This recommendation states that referral to centers expert in genetic evaluation and family-based management should be considered. "Should be considered" language was selected because the strength of the evidence varies with the cardiomyopathy phenotype, the details of the clinical and family information, and other aspects of each situation. Some practitioners with experience in the field may be able to provide appropriate care for cardiomyopathy patients without referral to a geneticist or a cardiomyopathy center with expertise in genetics. In addition to clinical care for the patient's cardiomyopathy, the practitioner will need to select the indicated genetic tests, counsel the patient on the purpose and outcomes of the possible results prior to the collection of blood or other tissue for the test, and then interpret the results to the patient upon receiving test results.18 Whether results are positive or negative, the practitioner also will need to counsel the patient on potential reproductive risks should the patient wish to have children. Referral to genetic counseling services should be considered if these genetic counseling activities exceed the practitioner's skill, interest, or available time.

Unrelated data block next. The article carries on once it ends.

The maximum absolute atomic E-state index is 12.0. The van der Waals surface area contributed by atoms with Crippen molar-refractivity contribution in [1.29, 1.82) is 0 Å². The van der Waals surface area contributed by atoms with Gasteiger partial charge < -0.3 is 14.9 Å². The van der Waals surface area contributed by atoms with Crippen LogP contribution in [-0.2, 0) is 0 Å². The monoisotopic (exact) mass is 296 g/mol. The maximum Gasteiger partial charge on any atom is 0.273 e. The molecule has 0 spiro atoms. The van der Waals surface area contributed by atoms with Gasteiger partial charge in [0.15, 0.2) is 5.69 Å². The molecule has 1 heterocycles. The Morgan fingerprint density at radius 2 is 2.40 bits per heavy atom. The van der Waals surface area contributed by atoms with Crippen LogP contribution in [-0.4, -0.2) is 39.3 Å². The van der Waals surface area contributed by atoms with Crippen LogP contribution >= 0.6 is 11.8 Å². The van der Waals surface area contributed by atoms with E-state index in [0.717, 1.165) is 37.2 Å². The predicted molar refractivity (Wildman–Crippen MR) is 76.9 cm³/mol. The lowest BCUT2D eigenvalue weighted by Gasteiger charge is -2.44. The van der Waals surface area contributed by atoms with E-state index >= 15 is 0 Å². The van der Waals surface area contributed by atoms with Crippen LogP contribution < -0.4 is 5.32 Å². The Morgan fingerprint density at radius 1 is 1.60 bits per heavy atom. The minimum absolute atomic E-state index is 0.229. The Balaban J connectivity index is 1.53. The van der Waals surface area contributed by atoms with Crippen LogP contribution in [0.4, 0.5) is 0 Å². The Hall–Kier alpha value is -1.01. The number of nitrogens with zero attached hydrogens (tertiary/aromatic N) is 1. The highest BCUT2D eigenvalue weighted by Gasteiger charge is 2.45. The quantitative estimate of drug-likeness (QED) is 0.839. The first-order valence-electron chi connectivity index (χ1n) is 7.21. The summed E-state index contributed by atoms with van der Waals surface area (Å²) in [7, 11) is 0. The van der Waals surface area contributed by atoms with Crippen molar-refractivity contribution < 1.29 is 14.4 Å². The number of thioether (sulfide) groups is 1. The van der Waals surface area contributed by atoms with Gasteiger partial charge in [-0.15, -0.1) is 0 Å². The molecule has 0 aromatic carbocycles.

Several diverse patient situations help clarify this recommendation. The first is that of a cardiomyopathy patient whose parents are deceased and has no siblings or offspring. The primary need for this patient is reproductive counseling; that is, counseling on the risks of transmitting his/her cardiomyopathy to offspring. As presented below, genetic testing is primarily indicated for risk assessment in at-risk relatives, and since this patient has no first-degree relatives, counseling for genetic testing would be directed to reproductive risk assessment.